Professor nancy H. Hopkins of biology won the Gordon Y. Billard award.

Today, MIT professor emeritus Dr. Nancy Hopkins is giving a special seminar at Cold Spring Harbor Laboratory (CSHL), “Reflecting on Progress for Women in STEM.” Hopkins isn’t new to CSHL, nor to advocating for gender equality – she’s literally stood up (and walked out) for female scientists.

 

Hopkins was born in New York in 1943 and received an undergraduate degree from Harvard’s Radcliffe College. She then worked as a laboratory technician for Harvard biologist Mark Ptashne, studying the bacteriophage lambda and successfully isolating a “repressor” protein, a breakthrough in molecular biology (though as “only” a technician, she didn’t receive due credit).

 

She received a PhD from Harvard in 1971, then came to CSHL as a postdoctoral fellow, where she studied DNA tumor viruses. She became an assistant professor at MIT in 1973, continuing to work along a similar theme, but now looking at RNA tumor viruses. She later switched to studying genes involved in zebrafish development, creating new tools and techniques to mutate genes in order to figure out what they do.

 

Hopkins is credited with helping start and catalyze a movement to confront gender inequality in science. When she was denied a request for additional lab space at MIT, she literally took a tape measure to her lab and her male colleagues’ labs, finding that the male professors, even those more junior than her had bigger labs (up to four times bigger!)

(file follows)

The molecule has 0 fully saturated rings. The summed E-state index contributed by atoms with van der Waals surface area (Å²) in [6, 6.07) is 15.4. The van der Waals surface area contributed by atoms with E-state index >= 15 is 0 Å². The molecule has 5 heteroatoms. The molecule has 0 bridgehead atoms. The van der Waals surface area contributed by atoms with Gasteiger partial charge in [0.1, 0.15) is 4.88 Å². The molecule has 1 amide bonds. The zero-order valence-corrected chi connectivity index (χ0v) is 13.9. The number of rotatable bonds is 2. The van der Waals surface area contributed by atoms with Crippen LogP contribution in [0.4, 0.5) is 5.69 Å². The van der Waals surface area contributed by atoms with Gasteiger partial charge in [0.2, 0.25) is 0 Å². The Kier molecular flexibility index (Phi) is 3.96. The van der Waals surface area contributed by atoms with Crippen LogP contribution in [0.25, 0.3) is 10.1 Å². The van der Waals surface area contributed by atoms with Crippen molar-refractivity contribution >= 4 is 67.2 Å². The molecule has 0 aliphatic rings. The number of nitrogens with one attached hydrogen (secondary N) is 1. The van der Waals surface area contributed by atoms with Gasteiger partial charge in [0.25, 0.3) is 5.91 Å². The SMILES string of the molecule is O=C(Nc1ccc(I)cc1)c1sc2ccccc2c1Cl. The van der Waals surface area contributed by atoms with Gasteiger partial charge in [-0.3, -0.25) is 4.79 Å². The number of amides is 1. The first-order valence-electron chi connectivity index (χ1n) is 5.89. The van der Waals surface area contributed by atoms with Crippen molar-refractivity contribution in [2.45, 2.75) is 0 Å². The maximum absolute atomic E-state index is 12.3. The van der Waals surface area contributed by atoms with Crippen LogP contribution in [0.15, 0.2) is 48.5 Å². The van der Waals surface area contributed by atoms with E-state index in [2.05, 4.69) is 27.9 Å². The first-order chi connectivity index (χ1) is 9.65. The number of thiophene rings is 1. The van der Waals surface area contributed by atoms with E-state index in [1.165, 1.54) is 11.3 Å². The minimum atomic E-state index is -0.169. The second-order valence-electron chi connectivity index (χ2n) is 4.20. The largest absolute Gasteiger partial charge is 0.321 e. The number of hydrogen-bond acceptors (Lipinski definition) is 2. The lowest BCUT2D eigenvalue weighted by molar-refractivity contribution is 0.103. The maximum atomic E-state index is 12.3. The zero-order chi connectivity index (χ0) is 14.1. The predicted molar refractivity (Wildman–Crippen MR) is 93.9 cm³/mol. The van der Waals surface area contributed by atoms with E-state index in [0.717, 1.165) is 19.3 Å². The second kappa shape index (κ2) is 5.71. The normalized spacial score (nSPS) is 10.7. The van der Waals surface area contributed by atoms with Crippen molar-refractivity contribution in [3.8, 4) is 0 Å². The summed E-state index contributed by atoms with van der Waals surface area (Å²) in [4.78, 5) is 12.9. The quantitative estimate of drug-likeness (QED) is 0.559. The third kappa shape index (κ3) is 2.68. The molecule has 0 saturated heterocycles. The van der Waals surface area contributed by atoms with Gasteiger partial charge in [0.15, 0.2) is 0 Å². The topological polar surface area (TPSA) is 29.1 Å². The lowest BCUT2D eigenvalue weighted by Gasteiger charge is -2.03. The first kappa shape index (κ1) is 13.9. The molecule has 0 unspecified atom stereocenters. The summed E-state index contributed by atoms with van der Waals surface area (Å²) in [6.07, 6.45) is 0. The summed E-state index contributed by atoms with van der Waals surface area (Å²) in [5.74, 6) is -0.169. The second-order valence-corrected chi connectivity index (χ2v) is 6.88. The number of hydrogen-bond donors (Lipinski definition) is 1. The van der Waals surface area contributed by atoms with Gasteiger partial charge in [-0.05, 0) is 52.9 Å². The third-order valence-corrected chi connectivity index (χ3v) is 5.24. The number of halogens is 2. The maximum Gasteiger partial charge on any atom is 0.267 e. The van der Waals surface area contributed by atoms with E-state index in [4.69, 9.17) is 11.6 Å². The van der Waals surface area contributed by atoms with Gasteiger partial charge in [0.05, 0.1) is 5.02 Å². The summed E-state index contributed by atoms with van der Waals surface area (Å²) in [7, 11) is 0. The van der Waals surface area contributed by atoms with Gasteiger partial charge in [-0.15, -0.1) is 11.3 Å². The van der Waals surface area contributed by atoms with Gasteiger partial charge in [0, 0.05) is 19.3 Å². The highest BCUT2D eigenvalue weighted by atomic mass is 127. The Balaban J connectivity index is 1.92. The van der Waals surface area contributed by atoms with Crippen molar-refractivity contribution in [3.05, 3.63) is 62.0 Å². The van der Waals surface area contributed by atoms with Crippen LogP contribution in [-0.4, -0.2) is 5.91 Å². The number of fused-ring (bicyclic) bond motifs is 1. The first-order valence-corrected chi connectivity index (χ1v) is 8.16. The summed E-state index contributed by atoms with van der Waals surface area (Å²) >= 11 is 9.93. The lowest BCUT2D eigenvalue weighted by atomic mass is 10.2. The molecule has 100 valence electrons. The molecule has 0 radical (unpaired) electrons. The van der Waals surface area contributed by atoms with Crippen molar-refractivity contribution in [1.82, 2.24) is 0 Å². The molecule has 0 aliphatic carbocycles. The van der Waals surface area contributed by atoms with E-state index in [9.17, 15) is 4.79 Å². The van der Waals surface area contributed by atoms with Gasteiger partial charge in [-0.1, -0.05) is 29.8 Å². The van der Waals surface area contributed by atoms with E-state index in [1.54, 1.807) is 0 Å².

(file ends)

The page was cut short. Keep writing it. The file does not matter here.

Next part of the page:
She and other faculty members kept documenting the inequalities female scientists experienced and released reports of their findings in 1999 and 2002. This led to MIT’s adoption of some of their recommendations including hiring more tenure-track female faculty, improving family leave policies and starting a childcare center.

 

Other institutions followed suit and, while there is still a long way to go to reach full gender equality, especially for minorities, significant changes have been made. But Hopkins warns that we cannot let our guard down and must continue collecting evidence, drawing attention to inequality, and working to correct it. In 2005, when then-president of Harvard Larry Summers suggested that female scientists were held back not by systematic discrimination but by differences in “intrinsic aptitude,” Hopkins stood up and walked out of the room.

 

She officially retired from MIT in 2014, but in addition to continuing to advocate for gender equality, she also works to promote cancer prevention and early detection research.

 

Hopkins has received many honors and awards and is a member of the National Academy of Sciences, the National Academy of Medicine, and the American Academy of Arts and Sciences. Thank you Dr. Hopkins for taking time to come talk to us, and thank you Dr. Jason Sheltzer for organizing it!

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